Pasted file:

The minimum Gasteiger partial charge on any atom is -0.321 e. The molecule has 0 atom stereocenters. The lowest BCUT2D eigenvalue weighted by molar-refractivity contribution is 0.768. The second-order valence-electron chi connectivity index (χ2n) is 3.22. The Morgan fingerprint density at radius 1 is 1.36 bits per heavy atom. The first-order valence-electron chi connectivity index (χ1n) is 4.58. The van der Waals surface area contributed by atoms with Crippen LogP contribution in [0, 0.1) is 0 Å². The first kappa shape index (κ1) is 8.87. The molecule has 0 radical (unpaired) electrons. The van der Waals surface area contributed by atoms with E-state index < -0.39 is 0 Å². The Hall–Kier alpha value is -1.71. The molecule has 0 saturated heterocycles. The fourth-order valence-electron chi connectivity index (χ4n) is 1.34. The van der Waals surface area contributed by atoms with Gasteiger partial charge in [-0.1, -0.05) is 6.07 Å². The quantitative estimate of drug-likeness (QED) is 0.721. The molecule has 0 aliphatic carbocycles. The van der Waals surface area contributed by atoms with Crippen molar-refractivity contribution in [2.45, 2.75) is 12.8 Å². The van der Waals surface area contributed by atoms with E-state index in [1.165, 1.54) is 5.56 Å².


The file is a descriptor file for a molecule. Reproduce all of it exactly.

The minimum Gasteiger partial charge on any atom is -0.321 e. The molecule has 0 atom stereocenters. The lowest BCUT2D eigenvalue weighted by molar-refractivity contribution is 0.768. The second-order valence-electron chi connectivity index (χ2n) is 3.22. The Morgan fingerprint density at radius 1 is 1.36 bits per heavy atom. The first-order valence-electron chi connectivity index (χ1n) is 4.58. The van der Waals surface area contributed by atoms with Crippen LogP contribution in [0, 0.1) is 0 Å². The first kappa shape index (κ1) is 8.87. The molecule has 0 radical (unpaired) electrons. The van der Waals surface area contributed by atoms with E-state index < -0.39 is 0 Å². The Hall–Kier alpha value is -1.71. The molecule has 0 saturated heterocycles. The fourth-order valence-electron chi connectivity index (χ4n) is 1.34. The van der Waals surface area contributed by atoms with Gasteiger partial charge in [-0.1, -0.05) is 6.07 Å². The quantitative estimate of drug-likeness (QED) is 0.721. The molecule has 0 aliphatic carbocycles. The van der Waals surface area contributed by atoms with Crippen molar-refractivity contribution in [2.45, 2.75) is 12.8 Å². The van der Waals surface area contributed by atoms with E-state index in [1.165, 1.54) is 5.56 Å².